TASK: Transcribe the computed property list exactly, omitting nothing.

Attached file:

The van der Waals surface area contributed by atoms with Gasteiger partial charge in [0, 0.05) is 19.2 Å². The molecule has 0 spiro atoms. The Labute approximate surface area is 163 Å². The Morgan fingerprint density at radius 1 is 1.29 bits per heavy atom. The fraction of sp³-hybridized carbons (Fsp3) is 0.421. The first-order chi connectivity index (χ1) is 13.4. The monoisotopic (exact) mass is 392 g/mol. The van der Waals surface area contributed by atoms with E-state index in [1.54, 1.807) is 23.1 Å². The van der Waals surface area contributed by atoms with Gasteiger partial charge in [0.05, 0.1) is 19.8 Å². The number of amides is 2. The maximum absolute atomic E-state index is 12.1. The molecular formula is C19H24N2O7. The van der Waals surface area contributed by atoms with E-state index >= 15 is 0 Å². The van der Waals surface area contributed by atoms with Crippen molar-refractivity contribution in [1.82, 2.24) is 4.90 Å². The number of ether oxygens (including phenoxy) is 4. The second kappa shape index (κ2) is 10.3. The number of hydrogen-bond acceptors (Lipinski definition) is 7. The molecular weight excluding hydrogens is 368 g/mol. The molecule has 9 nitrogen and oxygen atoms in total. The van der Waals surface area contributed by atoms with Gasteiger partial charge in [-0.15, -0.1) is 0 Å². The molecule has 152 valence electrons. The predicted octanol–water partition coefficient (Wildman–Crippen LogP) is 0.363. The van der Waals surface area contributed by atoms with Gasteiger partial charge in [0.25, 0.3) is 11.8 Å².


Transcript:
The van der Waals surface area contributed by atoms with Gasteiger partial charge in [0, 0.05) is 19.2 Å². The molecule has 0 spiro atoms. The Labute approximate surface area is 163 Å². The Morgan fingerprint density at radius 1 is 1.29 bits per heavy atom. The fraction of sp³-hybridized carbons (Fsp3) is 0.421. The first-order chi connectivity index (χ1) is 13.4. The monoisotopic (exact) mass is 392 g/mol. The van der Waals surface area contributed by atoms with E-state index in [1.54, 1.807) is 23.1 Å². The van der Waals surface area contributed by atoms with Gasteiger partial charge in [0.05, 0.1) is 19.8 Å². The number of amides is 2. The maximum absolute atomic E-state index is 12.1. The molecular formula is C19H24N2O7. The van der Waals surface area contributed by atoms with E-state index >= 15 is 0 Å². The van der Waals surface area contributed by atoms with Crippen molar-refractivity contribution in [1.82, 2.24) is 4.90 Å². The number of ether oxygens (including phenoxy) is 4. The second kappa shape index (κ2) is 10.3. The number of hydrogen-bond acceptors (Lipinski definition) is 7. The molecular weight excluding hydrogens is 368 g/mol. The molecule has 9 nitrogen and oxygen atoms in total. The van der Waals surface area contributed by atoms with Gasteiger partial charge in [-0.15, -0.1) is 0 Å². The molecule has 152 valence electrons. The predicted octanol–water partition coefficient (Wildman–Crippen LogP) is 0.363. The van der Waals surface area contributed by atoms with Gasteiger partial charge in [0.25, 0.3) is 11.8 Å².